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We’re Back: Chronicle of a Lost Year

**This post was difficult to write. I’m known as the funny one. I make silly faces and do insect impersonations. I give inspirational speeches in workshops that make moms cry. I help scared kids to hold roaches and see that they are capable of more than they believe. They look at me like I am invincible.

I also tell each person we teach to Be Brave. So here goes…

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We have not posted on this site for over a year. The last people heard, we were embarking on an incredible journey to film America’s arthropods for a new series in partnership with Project Noah. Our trip was sponsored by so many wonderful organizations and funders on Indigogo. The month we spent on the road filming ranks among the best times of our lives. It was it was supposed to be the beginning of a dream– our own show.

When we returned home, my life imploded. I went through a divorce.  I’m not here to tell you all about it– that is not the nature of our blog. Doesn’t matter who or what or why or how. But as a small business owner I need to be honest; it tore my world apart in every way. I didn’t think Jess and I and The Bug Chicks would make it through the last year intact. I certainly almost didn’t.

When you go through a divorce, you grieve the loss of a dream. In the darkest moments, you fear you will be incapable of dreaming ever again. So what happens if your work is also based on the currency of dreams? You get a little lost.

For TBC, it was supposed to be a year filled with opportunity, connections and getting to the ever-elusive “next level” (you know, the one where you can eat and start to pay your student loans). The tectonic shift in my personal life had serious repercussions for our business, our reach and our goals.  Some chances will never come again.  Others, hopefully, can be picked up and dusted off.  More opportunities greet us each week and we are grateful for that.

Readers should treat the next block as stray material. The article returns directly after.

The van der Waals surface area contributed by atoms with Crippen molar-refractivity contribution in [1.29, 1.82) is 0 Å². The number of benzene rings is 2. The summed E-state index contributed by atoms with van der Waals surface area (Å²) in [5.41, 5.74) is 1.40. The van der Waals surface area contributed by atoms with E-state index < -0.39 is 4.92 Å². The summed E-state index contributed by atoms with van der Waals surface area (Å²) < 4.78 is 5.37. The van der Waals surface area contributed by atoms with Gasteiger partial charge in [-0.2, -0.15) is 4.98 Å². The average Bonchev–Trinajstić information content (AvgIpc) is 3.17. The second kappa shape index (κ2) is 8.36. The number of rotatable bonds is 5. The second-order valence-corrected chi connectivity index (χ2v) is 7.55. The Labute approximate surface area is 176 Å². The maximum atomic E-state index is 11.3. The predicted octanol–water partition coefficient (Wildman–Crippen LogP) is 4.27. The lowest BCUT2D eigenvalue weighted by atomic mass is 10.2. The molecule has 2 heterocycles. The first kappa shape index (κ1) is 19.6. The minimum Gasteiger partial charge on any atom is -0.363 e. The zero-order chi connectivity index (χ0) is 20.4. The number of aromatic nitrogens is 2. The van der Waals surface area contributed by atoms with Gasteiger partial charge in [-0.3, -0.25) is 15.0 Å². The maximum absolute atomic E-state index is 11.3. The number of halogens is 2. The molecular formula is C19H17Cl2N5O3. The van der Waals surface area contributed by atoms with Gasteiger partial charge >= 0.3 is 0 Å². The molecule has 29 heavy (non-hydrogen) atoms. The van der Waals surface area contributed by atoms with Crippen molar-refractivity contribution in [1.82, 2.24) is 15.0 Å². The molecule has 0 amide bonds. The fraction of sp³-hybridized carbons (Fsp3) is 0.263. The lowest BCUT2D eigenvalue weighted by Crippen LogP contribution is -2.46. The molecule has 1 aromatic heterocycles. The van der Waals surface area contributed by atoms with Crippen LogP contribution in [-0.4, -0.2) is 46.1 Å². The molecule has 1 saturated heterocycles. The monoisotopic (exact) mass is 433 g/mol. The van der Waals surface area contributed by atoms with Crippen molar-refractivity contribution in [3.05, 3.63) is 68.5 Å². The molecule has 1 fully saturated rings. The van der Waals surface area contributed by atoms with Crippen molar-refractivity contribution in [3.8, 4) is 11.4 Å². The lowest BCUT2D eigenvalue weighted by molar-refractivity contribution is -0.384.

As a result of our lost year, we have had to make some serious decisions about how and if we should continue with our business. We’ve made a lot of poor choices. We’ve been overwhelmed, naive and in some ways ignorant. We’ve been small business owners who are learning our way through the maze of creating a life we love and shaping it as we go. We have learned that we are a creative force and that we need a business manager to truly succeed.

Small businesses fail every day. Sometimes it doesn’t matter if you try harder, work smarter, cut the fat, milk a purple cow or bounce ideas off walls until one sticks. (More often they bounce and bean you between your eyes which are already hurting due to computer strain.)

From here on out, I could focus all of my energy on how we could be better. I’m a professional “be better-er.” But if it all goes down the tubes as we try to rebuild I need to remember and recognize that in 3 years of actual business and 4 years of hobby before that, we have accomplished some amazing things. It’s healthy to see where you could do better in the future. It is also incredibly valuable to be able to nod your head and say, “Yes, we did that. And it was good.”  So before we jump back in to see if there’s still life in The Bug Chicks, let’s reflect shall we?

 

Some Past Accomplishments:

  • Consultants for the Norman Borlaug Institute (4 trips to Guatemala)
  • 51 videos written & produced for organizations including-
    • Texas A&M University
    • US Forest Service
    • National Ag Science Center
    • Junior Master Gardener
    • WormWatcher
    • Renaissance School of Arts & Sciences